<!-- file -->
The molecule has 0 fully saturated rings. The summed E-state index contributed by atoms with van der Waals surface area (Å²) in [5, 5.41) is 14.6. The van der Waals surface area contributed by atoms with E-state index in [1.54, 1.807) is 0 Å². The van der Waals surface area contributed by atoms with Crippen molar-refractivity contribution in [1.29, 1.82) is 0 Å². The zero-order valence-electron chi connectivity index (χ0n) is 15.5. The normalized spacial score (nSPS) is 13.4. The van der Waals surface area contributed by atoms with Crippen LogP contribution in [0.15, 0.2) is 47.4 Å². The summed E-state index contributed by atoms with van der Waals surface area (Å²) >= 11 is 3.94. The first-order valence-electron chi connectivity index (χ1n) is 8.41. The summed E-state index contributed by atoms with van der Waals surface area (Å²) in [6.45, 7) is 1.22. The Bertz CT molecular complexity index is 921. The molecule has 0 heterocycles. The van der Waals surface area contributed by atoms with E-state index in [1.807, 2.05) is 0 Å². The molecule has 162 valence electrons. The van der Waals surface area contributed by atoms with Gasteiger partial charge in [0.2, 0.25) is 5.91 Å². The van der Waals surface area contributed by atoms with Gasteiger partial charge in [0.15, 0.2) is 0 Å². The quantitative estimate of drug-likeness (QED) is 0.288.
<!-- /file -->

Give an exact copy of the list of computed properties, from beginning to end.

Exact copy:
The molecule has 0 fully saturated rings. The summed E-state index contributed by atoms with van der Waals surface area (Å²) in [5, 5.41) is 14.6. The van der Waals surface area contributed by atoms with E-state index in [1.54, 1.807) is 0 Å². The van der Waals surface area contributed by atoms with Crippen molar-refractivity contribution in [1.29, 1.82) is 0 Å². The zero-order valence-electron chi connectivity index (χ0n) is 15.5. The normalized spacial score (nSPS) is 13.4. The van der Waals surface area contributed by atoms with Crippen LogP contribution in [0.15, 0.2) is 47.4 Å². The summed E-state index contributed by atoms with van der Waals surface area (Å²) >= 11 is 3.94. The first-order valence-electron chi connectivity index (χ1n) is 8.41. The summed E-state index contributed by atoms with van der Waals surface area (Å²) in [6.45, 7) is 1.22. The Bertz CT molecular complexity index is 921. The molecule has 0 heterocycles. The van der Waals surface area contributed by atoms with E-state index in [1.807, 2.05) is 0 Å². The molecule has 162 valence electrons. The van der Waals surface area contributed by atoms with Gasteiger partial charge in [0.2, 0.25) is 5.91 Å². The van der Waals surface area contributed by atoms with Gasteiger partial charge in [0.15, 0.2) is 0 Å². The quantitative estimate of drug-likeness (QED) is 0.288.